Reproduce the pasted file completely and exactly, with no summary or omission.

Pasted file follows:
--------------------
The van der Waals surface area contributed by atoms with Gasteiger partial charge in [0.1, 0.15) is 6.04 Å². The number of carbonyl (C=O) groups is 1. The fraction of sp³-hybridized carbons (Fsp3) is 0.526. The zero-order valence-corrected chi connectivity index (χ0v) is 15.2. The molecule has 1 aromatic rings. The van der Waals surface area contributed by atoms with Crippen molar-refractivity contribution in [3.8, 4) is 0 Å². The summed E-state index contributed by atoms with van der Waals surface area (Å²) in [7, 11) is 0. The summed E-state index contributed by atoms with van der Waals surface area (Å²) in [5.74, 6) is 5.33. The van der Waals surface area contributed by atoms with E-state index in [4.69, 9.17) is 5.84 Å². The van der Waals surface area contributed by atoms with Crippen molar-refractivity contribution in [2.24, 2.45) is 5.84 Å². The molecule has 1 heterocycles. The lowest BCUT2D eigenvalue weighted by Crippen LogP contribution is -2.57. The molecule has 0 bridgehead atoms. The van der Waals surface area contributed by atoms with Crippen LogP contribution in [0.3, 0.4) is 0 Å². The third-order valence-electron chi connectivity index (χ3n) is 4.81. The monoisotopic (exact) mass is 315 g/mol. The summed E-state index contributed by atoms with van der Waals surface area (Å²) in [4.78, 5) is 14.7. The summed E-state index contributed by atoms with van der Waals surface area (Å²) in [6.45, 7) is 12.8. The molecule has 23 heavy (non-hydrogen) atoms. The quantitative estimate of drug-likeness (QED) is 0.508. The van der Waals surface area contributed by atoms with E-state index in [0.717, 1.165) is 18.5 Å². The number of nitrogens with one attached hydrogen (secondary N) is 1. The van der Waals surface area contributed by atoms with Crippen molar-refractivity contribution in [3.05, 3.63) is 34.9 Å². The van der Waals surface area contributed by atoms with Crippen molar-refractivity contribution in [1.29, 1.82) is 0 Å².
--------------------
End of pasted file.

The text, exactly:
The van der Waals surface area contributed by atoms with Gasteiger partial charge in [0.1, 0.15) is 6.04 Å². The number of carbonyl (C=O) groups is 1. The fraction of sp³-hybridized carbons (Fsp3) is 0.526. The zero-order valence-corrected chi connectivity index (χ0v) is 15.2. The molecule has 1 aromatic rings. The van der Waals surface area contributed by atoms with Crippen molar-refractivity contribution in [3.8, 4) is 0 Å². The summed E-state index contributed by atoms with van der Waals surface area (Å²) in [7, 11) is 0. The summed E-state index contributed by atoms with van der Waals surface area (Å²) in [5.74, 6) is 5.33. The van der Waals surface area contributed by atoms with E-state index in [4.69, 9.17) is 5.84 Å². The van der Waals surface area contributed by atoms with Crippen molar-refractivity contribution in [2.24, 2.45) is 5.84 Å². The molecule has 1 heterocycles. The lowest BCUT2D eigenvalue weighted by Crippen LogP contribution is -2.57. The molecule has 0 bridgehead atoms. The van der Waals surface area contributed by atoms with Crippen LogP contribution in [0.3, 0.4) is 0 Å². The third-order valence-electron chi connectivity index (χ3n) is 4.81. The monoisotopic (exact) mass is 315 g/mol. The summed E-state index contributed by atoms with van der Waals surface area (Å²) in [4.78, 5) is 14.7. The summed E-state index contributed by atoms with van der Waals surface area (Å²) in [6.45, 7) is 12.8. The molecule has 23 heavy (non-hydrogen) atoms. The quantitative estimate of drug-likeness (QED) is 0.508. The van der Waals surface area contributed by atoms with E-state index in [0.717, 1.165) is 18.5 Å². The number of nitrogens with one attached hydrogen (secondary N) is 1. The van der Waals surface area contributed by atoms with Crippen molar-refractivity contribution in [3.05, 3.63) is 34.9 Å². The van der Waals surface area contributed by atoms with Crippen molar-refractivity contribution in [1.29, 1.82) is 0 Å².